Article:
February in Jerusalem: The sun is shining. Mahane Yehuda, the local outdoor market, is brimming with different colors and flavors: Overly ripe papayas sit next to seasonal strawberries and artichokes; the scent of coffee mingles with the smell of dried fish. I want to take off my sweater, but decide that the shirt I’m wearing underneath is not appropriate for public, so instead, I shvitz silently in my black jacket.
As I buy some carrots for dinner, I am struck with the immense realization that at night, when I recited the verse in the Grace After Meal that reads, “And you shall eat and you shall be satisfied and you shall bless God for the good land He has bestowed upon you”, I will indeed be blessing God for the gift of having eaten produce grown in the good land of Israel.
As I look at a woman in a hijab and a Franciscan priest, I feel happy, that this city that is holy to me is also special to so many different types of people. I look forward to the day when we will all hold hands and pray together on the Mountain of God, fulfilling Isaiah’s prophecy, “For My house will be called a house for all the nations.”
As I spot the knaffe stand next to the hipster coffee hang-out, I look forward to one day telling my hypothetical future kids about the various types of foods, and how they represent different cultures and people, all of whom are uniquely endowed with the image of the Creator. I am extremely conscious that having children would be a fulfillment of Zecharia’s prophecy that children will one day laugh and play in the streets of Jerusalem.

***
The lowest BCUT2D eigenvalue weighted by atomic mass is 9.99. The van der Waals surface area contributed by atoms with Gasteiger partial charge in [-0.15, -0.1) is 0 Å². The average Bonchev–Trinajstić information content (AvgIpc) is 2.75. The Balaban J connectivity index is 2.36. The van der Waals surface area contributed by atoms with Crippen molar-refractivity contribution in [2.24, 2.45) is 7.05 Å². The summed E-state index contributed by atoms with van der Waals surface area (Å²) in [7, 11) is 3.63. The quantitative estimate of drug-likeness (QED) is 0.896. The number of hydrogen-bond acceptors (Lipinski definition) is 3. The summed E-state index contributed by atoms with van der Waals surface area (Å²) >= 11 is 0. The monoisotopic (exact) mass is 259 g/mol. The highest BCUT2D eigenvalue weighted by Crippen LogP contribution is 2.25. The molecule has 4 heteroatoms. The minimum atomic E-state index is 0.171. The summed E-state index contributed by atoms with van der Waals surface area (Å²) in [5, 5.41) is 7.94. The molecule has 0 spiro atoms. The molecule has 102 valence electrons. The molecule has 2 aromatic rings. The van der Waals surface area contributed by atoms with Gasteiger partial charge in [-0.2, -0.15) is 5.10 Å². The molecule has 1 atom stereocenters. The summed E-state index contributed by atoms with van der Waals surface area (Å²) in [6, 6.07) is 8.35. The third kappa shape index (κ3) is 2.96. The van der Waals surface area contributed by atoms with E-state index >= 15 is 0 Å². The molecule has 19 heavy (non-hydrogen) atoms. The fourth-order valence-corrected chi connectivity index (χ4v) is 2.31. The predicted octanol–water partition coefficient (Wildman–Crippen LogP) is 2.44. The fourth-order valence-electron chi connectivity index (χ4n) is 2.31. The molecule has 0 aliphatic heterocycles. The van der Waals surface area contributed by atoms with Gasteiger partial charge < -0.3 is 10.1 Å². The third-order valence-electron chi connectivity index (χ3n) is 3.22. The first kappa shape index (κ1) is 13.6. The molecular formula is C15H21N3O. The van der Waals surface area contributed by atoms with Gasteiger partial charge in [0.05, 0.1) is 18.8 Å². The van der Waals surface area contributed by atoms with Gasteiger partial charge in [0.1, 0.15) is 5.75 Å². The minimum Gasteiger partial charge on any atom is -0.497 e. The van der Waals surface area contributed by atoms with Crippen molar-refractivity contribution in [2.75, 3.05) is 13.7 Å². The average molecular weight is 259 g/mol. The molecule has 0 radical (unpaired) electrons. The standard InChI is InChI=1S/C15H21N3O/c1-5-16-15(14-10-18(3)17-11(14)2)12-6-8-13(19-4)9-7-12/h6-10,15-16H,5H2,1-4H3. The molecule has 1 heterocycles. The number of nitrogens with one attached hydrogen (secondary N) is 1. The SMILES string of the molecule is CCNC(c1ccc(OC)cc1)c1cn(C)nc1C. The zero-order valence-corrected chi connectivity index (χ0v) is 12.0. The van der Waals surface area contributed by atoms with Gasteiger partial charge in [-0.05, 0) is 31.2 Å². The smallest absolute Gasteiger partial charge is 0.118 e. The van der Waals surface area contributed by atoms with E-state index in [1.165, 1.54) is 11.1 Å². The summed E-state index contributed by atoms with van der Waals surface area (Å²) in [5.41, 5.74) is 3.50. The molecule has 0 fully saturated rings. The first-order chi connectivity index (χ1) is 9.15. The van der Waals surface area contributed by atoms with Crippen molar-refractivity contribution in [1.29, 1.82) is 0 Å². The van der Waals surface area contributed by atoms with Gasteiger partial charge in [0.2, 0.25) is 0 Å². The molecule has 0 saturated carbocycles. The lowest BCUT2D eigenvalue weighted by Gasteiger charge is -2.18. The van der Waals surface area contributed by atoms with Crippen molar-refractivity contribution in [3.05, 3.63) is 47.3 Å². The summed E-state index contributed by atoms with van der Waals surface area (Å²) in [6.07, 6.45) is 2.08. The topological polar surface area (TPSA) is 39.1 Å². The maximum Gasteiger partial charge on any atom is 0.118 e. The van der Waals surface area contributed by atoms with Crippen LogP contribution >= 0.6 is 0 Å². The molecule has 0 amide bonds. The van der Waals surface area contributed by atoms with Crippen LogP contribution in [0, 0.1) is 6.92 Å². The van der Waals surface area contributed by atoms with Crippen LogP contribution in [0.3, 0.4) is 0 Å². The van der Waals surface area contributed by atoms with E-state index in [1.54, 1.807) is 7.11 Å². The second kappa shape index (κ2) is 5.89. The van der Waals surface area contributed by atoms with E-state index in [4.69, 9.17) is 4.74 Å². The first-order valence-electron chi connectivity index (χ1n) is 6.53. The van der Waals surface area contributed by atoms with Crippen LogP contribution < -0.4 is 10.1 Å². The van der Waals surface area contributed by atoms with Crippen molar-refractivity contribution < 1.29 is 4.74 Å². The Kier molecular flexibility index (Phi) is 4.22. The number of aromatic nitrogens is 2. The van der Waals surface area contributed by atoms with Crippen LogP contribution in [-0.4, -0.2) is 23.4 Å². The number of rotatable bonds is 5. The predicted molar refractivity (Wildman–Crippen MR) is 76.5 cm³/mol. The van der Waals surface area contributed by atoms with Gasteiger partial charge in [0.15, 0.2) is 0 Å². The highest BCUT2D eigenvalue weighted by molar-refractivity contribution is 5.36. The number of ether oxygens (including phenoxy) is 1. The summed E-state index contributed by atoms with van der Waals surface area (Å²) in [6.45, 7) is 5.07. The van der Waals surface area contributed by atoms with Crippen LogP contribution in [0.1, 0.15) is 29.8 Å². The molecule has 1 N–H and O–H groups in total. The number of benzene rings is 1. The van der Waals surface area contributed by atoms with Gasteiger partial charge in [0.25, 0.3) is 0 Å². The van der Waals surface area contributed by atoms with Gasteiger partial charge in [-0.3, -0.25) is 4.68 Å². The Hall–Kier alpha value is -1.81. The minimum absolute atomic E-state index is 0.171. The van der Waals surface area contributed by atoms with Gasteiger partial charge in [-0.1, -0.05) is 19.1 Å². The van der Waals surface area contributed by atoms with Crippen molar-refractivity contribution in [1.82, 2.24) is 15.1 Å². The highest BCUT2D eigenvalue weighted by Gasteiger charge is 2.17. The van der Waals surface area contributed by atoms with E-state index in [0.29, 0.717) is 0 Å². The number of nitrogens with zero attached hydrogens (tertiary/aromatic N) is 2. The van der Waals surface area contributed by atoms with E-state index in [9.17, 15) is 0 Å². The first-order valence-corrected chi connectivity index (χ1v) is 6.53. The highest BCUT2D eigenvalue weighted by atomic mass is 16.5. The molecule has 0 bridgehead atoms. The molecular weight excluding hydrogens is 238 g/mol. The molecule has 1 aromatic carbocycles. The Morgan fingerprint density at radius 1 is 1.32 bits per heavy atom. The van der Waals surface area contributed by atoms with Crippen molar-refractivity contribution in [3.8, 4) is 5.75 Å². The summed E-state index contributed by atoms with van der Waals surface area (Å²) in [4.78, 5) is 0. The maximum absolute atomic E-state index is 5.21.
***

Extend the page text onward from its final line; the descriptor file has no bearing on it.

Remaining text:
On most days I am adamant that I do not believe that the State of Israel is the beginning of the Messianic redemption. I proclaim loudly that the only religious significance of the State of Israel is that sovereignty grants us the freedom we need in order to create a Godly society — a society of kindness and justice. But there are days when I am reminded that, no matter what religious meaning I wish to ascribe — or to not ascribe — to the State of Israel, I am truly living in miraculous times.
And that, as we say at the Passover Seder, is enough — dayenu.